I think a good question is what happened to the upper/pro-sumer/pro Canon dSLR & lens market - in which probably the greater population of the site visitors here encompass? There doesn't appear to be any stagnant slowing of product releases from rivals like Nikon/Sony and third party lens like Sigma and Tamron.
One dual pixal innovation on a 70d with a whole collective of marginal "innovations" of rebels, kit lens upgrades (basically slapping the STM label on), and garbage powershots aren't cutting it for this past year+.
If Canon is keeping tight its R&D spending on marginal rebel/kit upgrades why is it blowing $$$ on releasing lenses like the 24-70 f/4 is L, 24 2.8 IS, and 28 2.8 is? I blame part of the drop in those graphs/numbers on failed business decisions from Canon.
Since 2012-today, the only worthwhile "pro-sumer/pro" lenses have been the 24-70 2.8 II and 200-400 f4 1.4x.
One can only hope with Canon these past few years, that they enter the medium format market or do something more dramatic.
I don't think that it's just Canon, I would accuse Nikon of doing similar. The only manufacturers that have been churning out the camera and lens releases over the past few have been Sony (E & FE-mount only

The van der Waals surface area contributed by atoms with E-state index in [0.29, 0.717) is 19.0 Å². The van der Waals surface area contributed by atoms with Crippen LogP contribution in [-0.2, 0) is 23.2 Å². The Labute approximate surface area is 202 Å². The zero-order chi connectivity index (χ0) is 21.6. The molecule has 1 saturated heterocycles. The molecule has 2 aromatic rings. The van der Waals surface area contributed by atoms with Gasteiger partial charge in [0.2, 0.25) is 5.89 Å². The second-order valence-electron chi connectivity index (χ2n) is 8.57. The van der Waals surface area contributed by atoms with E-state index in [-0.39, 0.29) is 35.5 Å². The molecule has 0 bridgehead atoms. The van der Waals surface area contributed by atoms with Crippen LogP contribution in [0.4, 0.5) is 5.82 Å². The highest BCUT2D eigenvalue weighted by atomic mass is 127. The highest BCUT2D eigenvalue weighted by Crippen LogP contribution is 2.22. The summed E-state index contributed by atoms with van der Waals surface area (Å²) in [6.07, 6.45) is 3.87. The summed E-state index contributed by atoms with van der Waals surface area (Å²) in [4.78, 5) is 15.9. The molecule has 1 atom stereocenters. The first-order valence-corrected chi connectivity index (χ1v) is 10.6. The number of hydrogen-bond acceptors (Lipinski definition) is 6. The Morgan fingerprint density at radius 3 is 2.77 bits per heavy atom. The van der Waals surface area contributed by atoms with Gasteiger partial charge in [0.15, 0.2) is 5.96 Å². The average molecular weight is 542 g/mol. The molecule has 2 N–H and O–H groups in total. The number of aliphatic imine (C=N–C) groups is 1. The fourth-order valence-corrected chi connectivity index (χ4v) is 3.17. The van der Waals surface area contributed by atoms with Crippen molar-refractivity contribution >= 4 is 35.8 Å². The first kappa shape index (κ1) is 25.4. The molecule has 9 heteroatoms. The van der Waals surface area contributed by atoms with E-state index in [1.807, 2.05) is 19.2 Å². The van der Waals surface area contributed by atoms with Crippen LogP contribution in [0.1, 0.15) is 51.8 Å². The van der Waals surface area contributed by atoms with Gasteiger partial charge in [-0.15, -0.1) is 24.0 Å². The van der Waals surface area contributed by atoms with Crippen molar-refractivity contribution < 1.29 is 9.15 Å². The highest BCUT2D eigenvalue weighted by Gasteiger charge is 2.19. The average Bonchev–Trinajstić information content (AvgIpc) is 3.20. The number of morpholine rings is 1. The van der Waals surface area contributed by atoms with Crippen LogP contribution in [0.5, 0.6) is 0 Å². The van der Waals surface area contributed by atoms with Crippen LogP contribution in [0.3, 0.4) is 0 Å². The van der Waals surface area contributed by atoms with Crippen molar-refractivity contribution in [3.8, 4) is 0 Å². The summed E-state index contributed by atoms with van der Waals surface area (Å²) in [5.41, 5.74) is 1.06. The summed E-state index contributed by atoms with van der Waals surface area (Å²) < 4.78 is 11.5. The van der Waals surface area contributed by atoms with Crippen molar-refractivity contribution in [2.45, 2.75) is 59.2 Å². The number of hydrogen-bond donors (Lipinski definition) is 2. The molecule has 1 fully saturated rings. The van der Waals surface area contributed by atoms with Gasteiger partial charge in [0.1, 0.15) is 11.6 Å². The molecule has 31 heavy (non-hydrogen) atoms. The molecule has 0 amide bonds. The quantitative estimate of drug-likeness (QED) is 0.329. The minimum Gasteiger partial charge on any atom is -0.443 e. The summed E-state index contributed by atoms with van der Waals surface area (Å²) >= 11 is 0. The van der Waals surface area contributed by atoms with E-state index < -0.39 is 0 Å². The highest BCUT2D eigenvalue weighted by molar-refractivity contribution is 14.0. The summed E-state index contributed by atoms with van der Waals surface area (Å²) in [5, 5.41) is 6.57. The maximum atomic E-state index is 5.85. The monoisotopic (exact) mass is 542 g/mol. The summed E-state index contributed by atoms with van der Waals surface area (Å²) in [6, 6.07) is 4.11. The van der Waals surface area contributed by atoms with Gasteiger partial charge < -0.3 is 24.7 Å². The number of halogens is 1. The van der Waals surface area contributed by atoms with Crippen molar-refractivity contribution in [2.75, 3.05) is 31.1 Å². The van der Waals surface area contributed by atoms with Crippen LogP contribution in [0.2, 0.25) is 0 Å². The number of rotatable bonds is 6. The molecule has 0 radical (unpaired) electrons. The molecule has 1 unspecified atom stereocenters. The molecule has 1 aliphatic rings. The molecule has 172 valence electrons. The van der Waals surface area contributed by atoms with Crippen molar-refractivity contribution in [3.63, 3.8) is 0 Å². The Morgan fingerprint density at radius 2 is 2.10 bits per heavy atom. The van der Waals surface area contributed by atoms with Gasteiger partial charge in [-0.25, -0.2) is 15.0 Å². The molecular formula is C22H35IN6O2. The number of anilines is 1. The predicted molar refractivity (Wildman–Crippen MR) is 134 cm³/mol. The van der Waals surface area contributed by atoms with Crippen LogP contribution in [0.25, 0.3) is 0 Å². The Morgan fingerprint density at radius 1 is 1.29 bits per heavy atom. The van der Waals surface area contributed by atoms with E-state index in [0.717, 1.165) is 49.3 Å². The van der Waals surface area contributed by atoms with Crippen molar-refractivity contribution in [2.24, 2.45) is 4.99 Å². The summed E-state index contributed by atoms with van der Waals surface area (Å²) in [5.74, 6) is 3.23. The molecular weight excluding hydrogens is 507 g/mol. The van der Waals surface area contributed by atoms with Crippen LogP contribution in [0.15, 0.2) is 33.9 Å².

), Fuji and m4/3rds. Of course, these manufacturers have needed to build there systems from scratch, whereas Canon and Nikon have a comprehensive system built up over years. Of course, one could make the "look where it's got them" argument: Sony are in the red, Olympus are all but bankrupt with shareholders demanding divestment of the camera division, and Panasonic stills cameras are effectively in the "last chance saloon" with their new Chief Executive threatening to sell any under-performing business unit.
I would tend to agree with Thom Hogan that where the "big two" are weak is in their support for their APS-C lines. Unless they are planning to release full frame bodies at "Rebel" prices (which isn't going to happen any time soon, if ever), their EF-S/DX lens line-up is seriously weak at the wide angle end. I can only think that they hope this drives "serious" users to go full frame, but the danger is that they go mirrorless instead; this is especially so because the sort of user that wants fast wide glass (where X-mount and m4/3rds excel), is also the sort of user that can live without phase detect af.
The other danger is the third party lens makers are starting to encroach upon their turf with higher end enthusiast and professional lenses; these have traditionally been a good profit generator for Canon and Nikon.